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Misdiagnosis ends viable pregnancy

For many throughout the nation one of the most exciting parts of life is the birth of a child. Sadly in some cases pregnancies do not go full term and the unborn baby is lost in utero. This is usually devastating and can lead to great sadness and depression. In other tragic instances fetuses are lost due to a misdiagnosis of a condition.

This happened to a woman residing in another state a couple of years ago. The woman was nearly through her first trimester when a health care provider determined at a prenatal appointment that rather than being pregnant, the woman possibly had a cancerous mass in her uterus. Believing this to be the case, the woman, who had previously suffered two miscarriages, underwent a D & C procedure at Langley Air Force Base Hospital, to have the mass removed. It was not until a couple of days later that she learned that the mass was in fact a healthy fetus.

After the prenatal appointment with a certified nurse midwife where a heartbeat was not found nor did an ultrasound indicate a fetus, the woman was referred to more tests to determine if this was a molar pregnancy. In addition to blood work, she also underwent a more thorough ultrasound and was sent back to her doctor to discuss the ultrasound findings. Before this could occur however, the woman was informed that a surgeon was available to perform the procedure that day.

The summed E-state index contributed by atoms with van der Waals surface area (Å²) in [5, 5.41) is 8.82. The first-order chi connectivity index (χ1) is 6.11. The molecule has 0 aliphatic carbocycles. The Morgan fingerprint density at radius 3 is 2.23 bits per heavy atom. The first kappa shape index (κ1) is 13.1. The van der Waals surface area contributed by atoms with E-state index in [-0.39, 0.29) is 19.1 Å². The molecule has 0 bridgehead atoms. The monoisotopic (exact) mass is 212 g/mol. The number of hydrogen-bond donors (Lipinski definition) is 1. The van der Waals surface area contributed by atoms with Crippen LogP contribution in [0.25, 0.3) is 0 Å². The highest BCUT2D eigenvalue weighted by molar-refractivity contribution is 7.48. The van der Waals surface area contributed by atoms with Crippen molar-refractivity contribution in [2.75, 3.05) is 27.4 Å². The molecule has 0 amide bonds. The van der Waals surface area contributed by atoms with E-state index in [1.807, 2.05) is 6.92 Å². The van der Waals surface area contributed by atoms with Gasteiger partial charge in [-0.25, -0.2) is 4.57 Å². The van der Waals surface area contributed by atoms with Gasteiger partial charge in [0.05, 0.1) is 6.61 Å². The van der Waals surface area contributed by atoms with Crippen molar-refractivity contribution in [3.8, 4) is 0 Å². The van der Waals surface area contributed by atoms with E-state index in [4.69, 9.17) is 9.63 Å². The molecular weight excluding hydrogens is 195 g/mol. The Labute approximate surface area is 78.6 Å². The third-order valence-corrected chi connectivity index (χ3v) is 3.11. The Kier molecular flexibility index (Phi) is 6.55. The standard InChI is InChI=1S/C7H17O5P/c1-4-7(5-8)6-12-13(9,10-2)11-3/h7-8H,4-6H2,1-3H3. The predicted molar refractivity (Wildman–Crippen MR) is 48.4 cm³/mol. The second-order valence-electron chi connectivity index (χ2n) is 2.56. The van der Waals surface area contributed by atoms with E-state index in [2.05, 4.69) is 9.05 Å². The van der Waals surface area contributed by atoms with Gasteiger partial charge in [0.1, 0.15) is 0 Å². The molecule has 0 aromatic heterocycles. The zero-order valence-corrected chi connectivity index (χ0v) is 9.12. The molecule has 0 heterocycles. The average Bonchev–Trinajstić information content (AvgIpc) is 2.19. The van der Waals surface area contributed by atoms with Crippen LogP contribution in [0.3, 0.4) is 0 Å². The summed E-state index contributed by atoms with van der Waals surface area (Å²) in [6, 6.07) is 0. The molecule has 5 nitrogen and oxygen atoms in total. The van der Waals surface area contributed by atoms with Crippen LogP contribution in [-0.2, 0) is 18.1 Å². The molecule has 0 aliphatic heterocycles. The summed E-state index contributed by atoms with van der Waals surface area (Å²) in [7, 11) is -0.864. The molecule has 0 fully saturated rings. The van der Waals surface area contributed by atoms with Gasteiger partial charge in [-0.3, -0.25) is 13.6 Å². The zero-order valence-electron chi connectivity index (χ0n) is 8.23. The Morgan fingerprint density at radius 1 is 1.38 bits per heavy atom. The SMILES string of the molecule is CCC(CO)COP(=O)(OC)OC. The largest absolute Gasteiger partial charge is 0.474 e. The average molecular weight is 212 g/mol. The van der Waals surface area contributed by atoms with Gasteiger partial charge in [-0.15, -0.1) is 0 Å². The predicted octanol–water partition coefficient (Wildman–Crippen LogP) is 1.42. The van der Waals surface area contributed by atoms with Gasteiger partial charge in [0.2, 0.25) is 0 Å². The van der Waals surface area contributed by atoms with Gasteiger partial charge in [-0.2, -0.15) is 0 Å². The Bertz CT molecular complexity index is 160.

When they spoke with the surgeon prior to the procedure the woman and her husband were told that because of her blood work and past history of miscarriages, she had been diagnosed as having a molar pregnancy. Accordingly, she underwent the surgery. The surgeon apparently never saw the results from the more thorough ultra sound.

Since the procedure, the woman and her husband, who were parents to one child at the time of the incident, have been unable to have another child. They first filed a lawsuit under the Federal Tort Claims Act. When that was denied, they filed a civil lawsuit against the United States' government. The lawsuit which was filed earlier this month, seeks $1.7 million in damages.

Lawsuits such as this one do not undo the harm that is done when a medical professional fails to properly diagnose a condition. As the couple would like to pursue the expensive route of in vitro fertilization, if the claim is successful, the money would likely be very helpful in that endeavor.

Source: The Virginian-Pilot, "Lawsuit: Pregnancy Lost Due to AF Doctor Error," Elizabeth Simpson, Feb. 18, 2013

Our firm handles medical malpractice cases such as the one discussed in this post. If you would like to learn more about our practice, please visit our Pittsburgh failure to diagnose page.

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